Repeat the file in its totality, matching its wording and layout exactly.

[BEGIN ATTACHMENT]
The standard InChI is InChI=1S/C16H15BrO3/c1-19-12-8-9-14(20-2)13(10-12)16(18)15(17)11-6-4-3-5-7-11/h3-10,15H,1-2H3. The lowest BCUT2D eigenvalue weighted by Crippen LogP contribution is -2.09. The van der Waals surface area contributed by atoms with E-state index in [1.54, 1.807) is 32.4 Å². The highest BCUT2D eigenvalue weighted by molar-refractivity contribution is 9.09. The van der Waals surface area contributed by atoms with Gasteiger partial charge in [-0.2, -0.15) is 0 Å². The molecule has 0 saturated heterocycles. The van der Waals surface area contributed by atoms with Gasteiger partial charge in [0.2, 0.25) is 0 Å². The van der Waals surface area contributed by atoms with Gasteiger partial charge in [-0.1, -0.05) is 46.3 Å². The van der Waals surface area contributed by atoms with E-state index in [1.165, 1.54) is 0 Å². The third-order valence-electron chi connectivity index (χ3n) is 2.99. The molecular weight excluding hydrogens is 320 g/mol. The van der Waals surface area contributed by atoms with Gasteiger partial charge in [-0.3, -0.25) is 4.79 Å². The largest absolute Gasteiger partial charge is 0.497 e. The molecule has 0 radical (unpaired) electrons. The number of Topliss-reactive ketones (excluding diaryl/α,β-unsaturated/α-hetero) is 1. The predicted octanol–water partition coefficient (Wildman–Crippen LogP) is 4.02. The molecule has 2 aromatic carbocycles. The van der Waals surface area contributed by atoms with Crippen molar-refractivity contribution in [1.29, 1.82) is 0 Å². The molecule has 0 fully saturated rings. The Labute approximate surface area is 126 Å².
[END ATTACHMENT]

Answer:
The standard InChI is InChI=1S/C16H15BrO3/c1-19-12-8-9-14(20-2)13(10-12)16(18)15(17)11-6-4-3-5-7-11/h3-10,15H,1-2H3. The lowest BCUT2D eigenvalue weighted by Crippen LogP contribution is -2.09. The van der Waals surface area contributed by atoms with E-state index in [1.54, 1.807) is 32.4 Å². The highest BCUT2D eigenvalue weighted by molar-refractivity contribution is 9.09. The van der Waals surface area contributed by atoms with Gasteiger partial charge in [-0.2, -0.15) is 0 Å². The molecule has 0 saturated heterocycles. The van der Waals surface area contributed by atoms with Gasteiger partial charge in [0.2, 0.25) is 0 Å². The van der Waals surface area contributed by atoms with Gasteiger partial charge in [-0.1, -0.05) is 46.3 Å². The van der Waals surface area contributed by atoms with E-state index in [1.165, 1.54) is 0 Å². The third-order valence-electron chi connectivity index (χ3n) is 2.99. The molecular weight excluding hydrogens is 320 g/mol. The van der Waals surface area contributed by atoms with Gasteiger partial charge in [-0.3, -0.25) is 4.79 Å². The largest absolute Gasteiger partial charge is 0.497 e. The molecule has 0 radical (unpaired) electrons. The number of Topliss-reactive ketones (excluding diaryl/α,β-unsaturated/α-hetero) is 1. The predicted octanol–water partition coefficient (Wildman–Crippen LogP) is 4.02. The molecule has 2 aromatic carbocycles. The van der Waals surface area contributed by atoms with Crippen molar-refractivity contribution in [1.29, 1.82) is 0 Å². The molecule has 0 fully saturated rings. The Labute approximate surface area is 126 Å².